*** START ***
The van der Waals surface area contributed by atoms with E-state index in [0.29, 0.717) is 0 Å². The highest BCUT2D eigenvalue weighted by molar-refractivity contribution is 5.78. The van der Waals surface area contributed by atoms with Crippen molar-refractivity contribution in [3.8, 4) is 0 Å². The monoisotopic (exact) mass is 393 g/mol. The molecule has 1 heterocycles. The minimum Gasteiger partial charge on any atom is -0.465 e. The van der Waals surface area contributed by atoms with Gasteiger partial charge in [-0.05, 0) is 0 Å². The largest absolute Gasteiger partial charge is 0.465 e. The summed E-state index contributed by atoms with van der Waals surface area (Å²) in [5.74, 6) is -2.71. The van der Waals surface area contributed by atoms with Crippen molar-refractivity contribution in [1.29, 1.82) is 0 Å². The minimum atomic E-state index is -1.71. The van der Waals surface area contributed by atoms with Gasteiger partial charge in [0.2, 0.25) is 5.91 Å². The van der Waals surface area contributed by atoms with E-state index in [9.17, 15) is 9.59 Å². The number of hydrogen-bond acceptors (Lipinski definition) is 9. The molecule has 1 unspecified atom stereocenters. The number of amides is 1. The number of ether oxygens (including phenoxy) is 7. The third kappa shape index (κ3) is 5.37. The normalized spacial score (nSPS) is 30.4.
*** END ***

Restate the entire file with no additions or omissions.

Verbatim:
The van der Waals surface area contributed by atoms with E-state index in [0.29, 0.717) is 0 Å². The highest BCUT2D eigenvalue weighted by molar-refractivity contribution is 5.78. The van der Waals surface area contributed by atoms with Crippen molar-refractivity contribution in [3.8, 4) is 0 Å². The monoisotopic (exact) mass is 393 g/mol. The molecule has 1 heterocycles. The minimum Gasteiger partial charge on any atom is -0.465 e. The van der Waals surface area contributed by atoms with Gasteiger partial charge in [-0.05, 0) is 0 Å². The largest absolute Gasteiger partial charge is 0.465 e. The summed E-state index contributed by atoms with van der Waals surface area (Å²) in [5.74, 6) is -2.71. The van der Waals surface area contributed by atoms with Crippen molar-refractivity contribution in [1.29, 1.82) is 0 Å². The minimum atomic E-state index is -1.71. The van der Waals surface area contributed by atoms with Gasteiger partial charge in [0.2, 0.25) is 5.91 Å². The van der Waals surface area contributed by atoms with E-state index in [9.17, 15) is 9.59 Å². The number of hydrogen-bond acceptors (Lipinski definition) is 9. The molecule has 1 unspecified atom stereocenters. The number of amides is 1. The number of ether oxygens (including phenoxy) is 7. The third kappa shape index (κ3) is 5.37. The normalized spacial score (nSPS) is 30.4.